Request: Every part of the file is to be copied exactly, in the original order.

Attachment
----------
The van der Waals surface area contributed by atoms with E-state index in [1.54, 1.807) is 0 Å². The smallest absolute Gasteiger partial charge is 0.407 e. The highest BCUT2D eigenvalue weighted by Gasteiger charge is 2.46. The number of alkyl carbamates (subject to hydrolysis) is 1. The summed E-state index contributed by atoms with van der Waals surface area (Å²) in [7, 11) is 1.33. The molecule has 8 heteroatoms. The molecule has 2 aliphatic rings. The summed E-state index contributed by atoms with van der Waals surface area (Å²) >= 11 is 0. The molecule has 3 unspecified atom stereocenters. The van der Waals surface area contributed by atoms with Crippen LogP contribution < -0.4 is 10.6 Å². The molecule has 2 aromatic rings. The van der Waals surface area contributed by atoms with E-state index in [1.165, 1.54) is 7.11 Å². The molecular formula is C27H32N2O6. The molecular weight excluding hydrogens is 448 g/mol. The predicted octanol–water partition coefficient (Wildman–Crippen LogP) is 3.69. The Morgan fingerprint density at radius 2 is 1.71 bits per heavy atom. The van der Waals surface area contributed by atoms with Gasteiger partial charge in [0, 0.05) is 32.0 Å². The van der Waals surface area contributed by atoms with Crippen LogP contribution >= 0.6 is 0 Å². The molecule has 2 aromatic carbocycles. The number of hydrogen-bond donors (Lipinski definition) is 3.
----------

The van der Waals surface area contributed by atoms with E-state index in [1.54, 1.807) is 0 Å². The smallest absolute Gasteiger partial charge is 0.407 e. The highest BCUT2D eigenvalue weighted by Gasteiger charge is 2.46. The number of alkyl carbamates (subject to hydrolysis) is 1. The summed E-state index contributed by atoms with van der Waals surface area (Å²) in [7, 11) is 1.33. The molecule has 8 heteroatoms. The molecule has 2 aliphatic rings. The summed E-state index contributed by atoms with van der Waals surface area (Å²) >= 11 is 0. The molecule has 3 unspecified atom stereocenters. The van der Waals surface area contributed by atoms with Crippen LogP contribution < -0.4 is 10.6 Å². The molecule has 2 aromatic rings. The van der Waals surface area contributed by atoms with E-state index in [1.165, 1.54) is 7.11 Å². The molecular formula is C27H32N2O6. The molecular weight excluding hydrogens is 448 g/mol. The predicted octanol–water partition coefficient (Wildman–Crippen LogP) is 3.69. The Morgan fingerprint density at radius 2 is 1.71 bits per heavy atom. The van der Waals surface area contributed by atoms with Gasteiger partial charge in [0, 0.05) is 32.0 Å². The van der Waals surface area contributed by atoms with Crippen LogP contribution >= 0.6 is 0 Å². The molecule has 2 aromatic carbocycles. The number of hydrogen-bond donors (Lipinski definition) is 3.